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Achieve ambitions of treasury on demand

23 Nov 2021

APIs have been friction points in realising treasury on demand. How can these pain points be removed to enhance decision making in cash and treasury management?

Technology is enabling the long-held vision for treasury on demand. Corporate treasury and finance departments recognise the value of immediacy for connectivity, data and information analysis, and transaction status. 

That value includes information visibility, better decision making, and the optimisation of financial flows and working capital alongside operational efficiency. As a result, organisations have been envisioning a real-time banking environment. 

Real-time connection to transaction banking services just got easier

Banks have contributed to the progress towards a real-time, on-demand treasury by leveraging API technology to build granular utilities that break down banking services into smaller units (also known as microservices). For example, balance and transaction data can feed into various applications immediately and seamlessly via machine-to-machine communication.

Application Programming Interfaces (APIs), as the connectors between such microservices and an organisation’s network of systems, play a key role in the delivery of these real-time treasury services by paving the way for establishing cost-effect and secure system integration between bank and client’s applications. 

However despite these initiatives, achieving an on-demand environment remains challenging and clients are not alone if APIs, as bridges for communication between systems, have been friction points in realising ambitions of treasury on demand.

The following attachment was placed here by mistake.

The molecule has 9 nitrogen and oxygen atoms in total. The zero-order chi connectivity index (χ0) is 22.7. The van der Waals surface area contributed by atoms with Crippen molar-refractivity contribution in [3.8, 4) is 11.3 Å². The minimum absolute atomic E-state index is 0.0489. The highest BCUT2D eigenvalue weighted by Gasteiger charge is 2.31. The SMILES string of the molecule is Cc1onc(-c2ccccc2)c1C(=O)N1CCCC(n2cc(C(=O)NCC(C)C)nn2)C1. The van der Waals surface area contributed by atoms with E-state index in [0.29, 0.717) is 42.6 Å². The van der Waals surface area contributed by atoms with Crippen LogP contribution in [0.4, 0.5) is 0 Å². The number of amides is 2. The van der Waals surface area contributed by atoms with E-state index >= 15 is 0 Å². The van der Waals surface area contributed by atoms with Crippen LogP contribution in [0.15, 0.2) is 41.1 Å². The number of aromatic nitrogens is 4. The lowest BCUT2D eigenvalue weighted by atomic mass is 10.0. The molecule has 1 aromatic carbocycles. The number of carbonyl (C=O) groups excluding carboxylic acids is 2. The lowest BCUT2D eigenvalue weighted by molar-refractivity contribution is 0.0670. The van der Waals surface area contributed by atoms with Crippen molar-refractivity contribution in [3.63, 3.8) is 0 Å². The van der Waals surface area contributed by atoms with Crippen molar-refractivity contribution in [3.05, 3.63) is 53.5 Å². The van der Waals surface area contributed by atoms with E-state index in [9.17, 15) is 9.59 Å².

Common API friction points impeding progress

While the goal of APIs is to simplify connections between systems, the reality is many of the legacy finance and treasury systems in use today are simply not designed for API connectivity. As such, companies are faced with a need to invest in new systems and middleware with all the associated cost burdens, operational process changes, and additional integration requirements these solutions require. It should be no surprise to learn that many struggle to build a supportive business case for such investment.

Further complexity arises with the lack of universal API Banking standards today across banks, and in some cases, within a single bank. For multi-banked corporations, the significant challenge in integrating and managing multiple API format standards and definitions remains one of the most common constraints impeding the adoption of APIs. Under these circumstances, implementation becomes a resource issue for companies wishing to fulfill the vision of just-in-time treasury. Corporate finance and treasury teams must vie for scarce internal IT resources to prioritise and execute API implementations. This turns the promise of just-in-time into “just-wait-awhile-longer”. 

An innovative approach: Making it easy to connect

To remove these pain points for its clients, Standard Chartered has embarked on a partnership with FinLync, a global fintech company founded in Singapore, to enable corporate treasury and finance teams to connect to Standard Chartered’s API-based services rapidly and easily.  

The partnership provides a simple plug-and-play process. Standard Chartered’s applications pre-integrate with FinLync, and there are no additional interfaces with third parties, such as middleware, or cloud providers. Migration takes only a couple of weeks for a full integration that provides access to the Bank’s comprehensive suite of APIs.